Z came in with his varsity boats about 15 minutes later — just enough time for us to get all the boats up and out of everyone’s way & for me to strip off my sodden clothes & jump into sweats.
For the record, the habit we rowers have of buying sweatpants so they ride really low on our hips over spandex is all well fine & good until the day that you are so cold & wet that you can’t even keep your underwear — try rockin’ that look commando in a public boathouse, & you’ll be cinching the drawstring a little tighter, lemme tell ya.
And so, still cold & hoping that my pants would stay up until I could get into the shower, I went to talk to Z. Poor bastard had just barely stepped out of his launch before I said, “Hiiiiii….”
After six years, Z knows that tone of voice from me means to move forward with caution. “Hi…”
Claris: So…how was your row?
Z: Good, actually. Really good.
Claris: Okay, ’cause we broke two boats.
Z: That’s not funny.
Claris: I know, which is why I asked about the row — I figured that way we should at least start from a happy place.
:insert Z glaring at me here:
In all honesty, I was every bit as annoyed about the situation as Z, but as I told him an hour later, “I had to joke about it on the dock because if I’d expressed my actual opinion with kids around, the profanity-laden diatribe probably would have resulted in you getting some parent phone calls.”
At which point he considered that & nodded in agreement at my chosen course of action.
In thinking about it again, this is probably why they reminded us to have redundancies.
The Bear!Boathouse single will be fixed — if nothing else, the head coach of the Neighbor!JuniorTeam is actually the rigger at Bear!Boathouse.
(see: rowing & social incestuousness)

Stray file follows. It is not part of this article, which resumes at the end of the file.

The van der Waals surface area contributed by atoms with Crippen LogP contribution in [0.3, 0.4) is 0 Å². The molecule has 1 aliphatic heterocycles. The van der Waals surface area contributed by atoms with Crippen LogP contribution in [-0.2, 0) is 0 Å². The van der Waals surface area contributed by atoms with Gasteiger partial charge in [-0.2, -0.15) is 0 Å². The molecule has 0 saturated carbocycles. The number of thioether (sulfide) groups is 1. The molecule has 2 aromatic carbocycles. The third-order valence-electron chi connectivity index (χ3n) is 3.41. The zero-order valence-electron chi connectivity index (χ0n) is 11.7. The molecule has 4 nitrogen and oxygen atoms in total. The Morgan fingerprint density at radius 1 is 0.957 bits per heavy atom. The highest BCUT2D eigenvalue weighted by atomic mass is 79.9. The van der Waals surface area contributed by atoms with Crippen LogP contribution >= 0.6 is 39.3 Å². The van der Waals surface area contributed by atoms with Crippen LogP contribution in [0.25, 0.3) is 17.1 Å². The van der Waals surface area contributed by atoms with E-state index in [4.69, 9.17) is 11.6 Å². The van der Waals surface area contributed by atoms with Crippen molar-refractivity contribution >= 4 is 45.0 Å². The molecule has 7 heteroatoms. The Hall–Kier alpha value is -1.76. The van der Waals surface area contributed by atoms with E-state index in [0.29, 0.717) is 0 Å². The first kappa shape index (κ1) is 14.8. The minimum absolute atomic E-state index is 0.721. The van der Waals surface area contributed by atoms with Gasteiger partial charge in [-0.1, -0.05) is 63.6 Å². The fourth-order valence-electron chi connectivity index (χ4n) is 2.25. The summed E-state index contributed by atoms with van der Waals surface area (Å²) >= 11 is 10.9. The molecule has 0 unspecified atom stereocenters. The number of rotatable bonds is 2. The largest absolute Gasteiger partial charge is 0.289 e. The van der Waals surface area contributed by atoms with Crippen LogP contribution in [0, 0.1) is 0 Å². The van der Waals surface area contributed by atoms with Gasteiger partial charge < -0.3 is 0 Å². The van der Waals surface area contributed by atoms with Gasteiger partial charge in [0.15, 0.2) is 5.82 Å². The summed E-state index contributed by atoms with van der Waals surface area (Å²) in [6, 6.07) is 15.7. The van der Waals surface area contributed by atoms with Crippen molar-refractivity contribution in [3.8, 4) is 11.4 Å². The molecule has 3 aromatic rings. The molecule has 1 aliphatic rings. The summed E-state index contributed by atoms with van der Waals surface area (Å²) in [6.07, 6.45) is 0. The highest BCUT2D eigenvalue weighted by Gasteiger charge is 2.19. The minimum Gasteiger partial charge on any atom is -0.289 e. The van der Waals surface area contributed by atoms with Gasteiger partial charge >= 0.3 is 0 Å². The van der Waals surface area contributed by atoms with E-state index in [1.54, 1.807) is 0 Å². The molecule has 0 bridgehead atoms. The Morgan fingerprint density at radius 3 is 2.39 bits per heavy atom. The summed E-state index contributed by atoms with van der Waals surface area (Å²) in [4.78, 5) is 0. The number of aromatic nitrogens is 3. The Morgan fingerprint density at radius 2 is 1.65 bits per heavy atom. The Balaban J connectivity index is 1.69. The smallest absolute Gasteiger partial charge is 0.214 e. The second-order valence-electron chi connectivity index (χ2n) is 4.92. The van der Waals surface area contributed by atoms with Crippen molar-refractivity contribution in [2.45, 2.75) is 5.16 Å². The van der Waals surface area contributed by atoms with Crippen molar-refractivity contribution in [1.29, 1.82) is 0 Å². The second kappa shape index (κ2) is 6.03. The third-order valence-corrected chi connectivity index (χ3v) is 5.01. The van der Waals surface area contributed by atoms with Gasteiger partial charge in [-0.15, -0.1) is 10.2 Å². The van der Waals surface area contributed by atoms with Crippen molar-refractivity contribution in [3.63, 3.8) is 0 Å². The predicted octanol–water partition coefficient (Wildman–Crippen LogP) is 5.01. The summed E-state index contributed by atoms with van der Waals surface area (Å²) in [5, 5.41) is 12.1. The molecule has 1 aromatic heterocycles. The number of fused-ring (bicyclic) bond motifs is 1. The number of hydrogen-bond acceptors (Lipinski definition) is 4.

Training-wise, it means I’ll be erging mornings at least this week because I don’t have the extra two hour commute time planned to go to Beach!Boathouse & row my own single until Saturday morning.
The downside being that this Sunday is a Bay Series (i.e. scrimmage head race) and I’m going to do that. It would be the first race since Head of the American this fall – between my arm & my knee, I hadn’t done any of the previous races in the series, and it would have been nice to be able to practice higher rates on the water before the actual, ya know… piece.
I would call it a race, but I’m still at the point where I’m doing a piece rather than rowing a race, so let’s just be straight up & call a spade a spade.
Physiologically, I have learned that when you get forcibly tossed out of a boat and into cold water in the middle of a workout, you’re fine for the first couple hours. Then you get home, sleep an afternoon away and spend the next few days pretty damn sore. As you might guess, I’m totally looking forward to doing 1500m at 2k pace in a few hours this afternoon. Good times.
But the most important lesson to come out of this?
Swag will totally save your sh*t.
Truth told, I flip about once a year – every so often, the numbers don’t fall in your favor & sh*t just happens. Spend enough time out on the water alone, you just accept the realities of life and work around it.
As such, my Nalgene has long included a carabiner around the loop so that I can clip it onto the Filippi’s speedcoach crossbar, a habit that I’ve had several rowers over the years remark on the strangeness of.
Rowers are big on swag – they’ll race for shirts, you get a uni for rowing for a team… rowers love their kits. It’s a whole thing, and it’s customary to swag people when they help you out.
I am swag-less.
I didn’t row in high school or college, my first boathouse doesn’t exist, the team I ran wasn’t around long enough to have our own shiznit, and I never got kitted out when I was coaching. Basically, I have my uniform tank for Beach!Boathouse & that’s it.
However, the last time I was down at SD, Hoff reached in a box in the office & went, “Hey, look – we have stuff now! You should have one!”
This may sound odd, but before Callaghan got there, SD was not a team that had extra stuff, so having things they can afford to give away really is a step up thanks to his work.
At the time, I laughed and thanked her for my first piece of free crew crap.
But as much as I might joke about how rowers love their shiznit, ya know why my stuff wasn’t at the bottom of the marina when I got back to the dock on Sunday?
Good thinking there, Hoff. Good thinking indeed.